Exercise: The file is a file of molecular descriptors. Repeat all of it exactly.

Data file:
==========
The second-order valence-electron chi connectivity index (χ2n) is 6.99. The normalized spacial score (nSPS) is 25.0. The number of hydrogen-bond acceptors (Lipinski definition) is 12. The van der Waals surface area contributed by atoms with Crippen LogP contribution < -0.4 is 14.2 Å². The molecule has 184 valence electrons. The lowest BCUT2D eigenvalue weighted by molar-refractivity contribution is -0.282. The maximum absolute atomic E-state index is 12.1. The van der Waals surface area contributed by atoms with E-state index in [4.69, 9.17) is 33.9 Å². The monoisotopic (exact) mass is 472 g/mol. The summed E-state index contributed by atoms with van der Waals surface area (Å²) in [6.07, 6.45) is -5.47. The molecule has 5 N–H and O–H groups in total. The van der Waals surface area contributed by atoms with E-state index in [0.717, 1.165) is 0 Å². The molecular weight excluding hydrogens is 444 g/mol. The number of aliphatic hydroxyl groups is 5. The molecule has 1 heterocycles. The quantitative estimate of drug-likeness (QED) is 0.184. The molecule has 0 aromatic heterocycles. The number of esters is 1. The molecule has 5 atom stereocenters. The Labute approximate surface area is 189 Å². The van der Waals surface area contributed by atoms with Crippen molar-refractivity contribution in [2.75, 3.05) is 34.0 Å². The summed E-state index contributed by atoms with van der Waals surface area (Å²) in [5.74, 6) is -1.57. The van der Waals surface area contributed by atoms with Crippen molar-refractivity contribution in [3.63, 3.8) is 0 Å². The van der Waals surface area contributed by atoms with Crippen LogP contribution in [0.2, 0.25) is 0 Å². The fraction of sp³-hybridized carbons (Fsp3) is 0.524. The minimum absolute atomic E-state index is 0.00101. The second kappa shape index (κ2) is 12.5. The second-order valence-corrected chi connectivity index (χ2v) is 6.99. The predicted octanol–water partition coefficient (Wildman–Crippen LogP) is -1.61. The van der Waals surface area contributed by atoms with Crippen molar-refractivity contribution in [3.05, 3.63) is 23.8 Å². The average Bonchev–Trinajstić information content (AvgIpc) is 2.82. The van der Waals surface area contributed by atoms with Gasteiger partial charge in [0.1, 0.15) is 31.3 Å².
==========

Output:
The second-order valence-electron chi connectivity index (χ2n) is 6.99. The normalized spacial score (nSPS) is 25.0. The number of hydrogen-bond acceptors (Lipinski definition) is 12. The van der Waals surface area contributed by atoms with Crippen LogP contribution < -0.4 is 14.2 Å². The molecule has 184 valence electrons. The lowest BCUT2D eigenvalue weighted by molar-refractivity contribution is -0.282. The maximum absolute atomic E-state index is 12.1. The van der Waals surface area contributed by atoms with E-state index in [4.69, 9.17) is 33.9 Å². The monoisotopic (exact) mass is 472 g/mol. The summed E-state index contributed by atoms with van der Waals surface area (Å²) in [6.07, 6.45) is -5.47. The molecule has 5 N–H and O–H groups in total. The van der Waals surface area contributed by atoms with E-state index in [0.717, 1.165) is 0 Å². The molecular weight excluding hydrogens is 444 g/mol. The number of aliphatic hydroxyl groups is 5. The molecule has 1 heterocycles. The quantitative estimate of drug-likeness (QED) is 0.184. The molecule has 0 aromatic heterocycles. The number of esters is 1. The molecule has 5 atom stereocenters. The Labute approximate surface area is 189 Å². The van der Waals surface area contributed by atoms with Crippen molar-refractivity contribution in [2.75, 3.05) is 34.0 Å². The summed E-state index contributed by atoms with van der Waals surface area (Å²) in [5.74, 6) is -1.57. The van der Waals surface area contributed by atoms with Crippen molar-refractivity contribution in [3.63, 3.8) is 0 Å². The van der Waals surface area contributed by atoms with Crippen LogP contribution in [0.2, 0.25) is 0 Å². The fraction of sp³-hybridized carbons (Fsp3) is 0.524. The minimum absolute atomic E-state index is 0.00101. The second kappa shape index (κ2) is 12.5. The second-order valence-corrected chi connectivity index (χ2v) is 6.99. The predicted octanol–water partition coefficient (Wildman–Crippen LogP) is -1.61. The van der Waals surface area contributed by atoms with Crippen molar-refractivity contribution in [3.05, 3.63) is 23.8 Å². The average Bonchev–Trinajstić information content (AvgIpc) is 2.82. The van der Waals surface area contributed by atoms with Gasteiger partial charge in [0.1, 0.15) is 31.3 Å².